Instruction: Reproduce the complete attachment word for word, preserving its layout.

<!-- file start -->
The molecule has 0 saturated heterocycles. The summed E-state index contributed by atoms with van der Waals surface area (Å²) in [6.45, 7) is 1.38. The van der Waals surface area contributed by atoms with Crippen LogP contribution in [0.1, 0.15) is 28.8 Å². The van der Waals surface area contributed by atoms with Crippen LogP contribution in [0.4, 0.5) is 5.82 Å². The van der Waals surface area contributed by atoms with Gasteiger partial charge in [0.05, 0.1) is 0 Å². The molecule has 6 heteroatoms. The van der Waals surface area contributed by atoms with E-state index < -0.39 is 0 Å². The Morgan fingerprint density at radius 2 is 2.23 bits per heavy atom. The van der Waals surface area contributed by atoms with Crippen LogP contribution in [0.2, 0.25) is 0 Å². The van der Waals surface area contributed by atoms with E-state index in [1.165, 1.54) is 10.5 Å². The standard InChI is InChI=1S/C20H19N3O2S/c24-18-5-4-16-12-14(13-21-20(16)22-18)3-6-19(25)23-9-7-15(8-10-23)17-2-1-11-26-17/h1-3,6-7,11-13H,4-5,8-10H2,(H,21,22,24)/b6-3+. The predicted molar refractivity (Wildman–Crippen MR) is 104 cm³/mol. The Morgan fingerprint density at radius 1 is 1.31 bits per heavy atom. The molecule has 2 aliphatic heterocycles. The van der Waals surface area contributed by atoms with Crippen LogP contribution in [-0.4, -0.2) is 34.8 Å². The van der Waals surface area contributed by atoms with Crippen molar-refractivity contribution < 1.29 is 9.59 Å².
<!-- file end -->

The molecule has 0 saturated heterocycles. The summed E-state index contributed by atoms with van der Waals surface area (Å²) in [6.45, 7) is 1.38. The van der Waals surface area contributed by atoms with Crippen LogP contribution in [0.1, 0.15) is 28.8 Å². The van der Waals surface area contributed by atoms with Crippen LogP contribution in [0.4, 0.5) is 5.82 Å². The van der Waals surface area contributed by atoms with Gasteiger partial charge in [0.05, 0.1) is 0 Å². The molecule has 6 heteroatoms. The van der Waals surface area contributed by atoms with E-state index < -0.39 is 0 Å². The Morgan fingerprint density at radius 2 is 2.23 bits per heavy atom. The van der Waals surface area contributed by atoms with Crippen LogP contribution in [0.2, 0.25) is 0 Å². The van der Waals surface area contributed by atoms with E-state index in [1.165, 1.54) is 10.5 Å². The standard InChI is InChI=1S/C20H19N3O2S/c24-18-5-4-16-12-14(13-21-20(16)22-18)3-6-19(25)23-9-7-15(8-10-23)17-2-1-11-26-17/h1-3,6-7,11-13H,4-5,8-10H2,(H,21,22,24)/b6-3+. The predicted molar refractivity (Wildman–Crippen MR) is 104 cm³/mol. The Morgan fingerprint density at radius 1 is 1.31 bits per heavy atom. The molecule has 2 aliphatic heterocycles. The van der Waals surface area contributed by atoms with Crippen LogP contribution in [-0.4, -0.2) is 34.8 Å². The van der Waals surface area contributed by atoms with Crippen molar-refractivity contribution < 1.29 is 9.59 Å².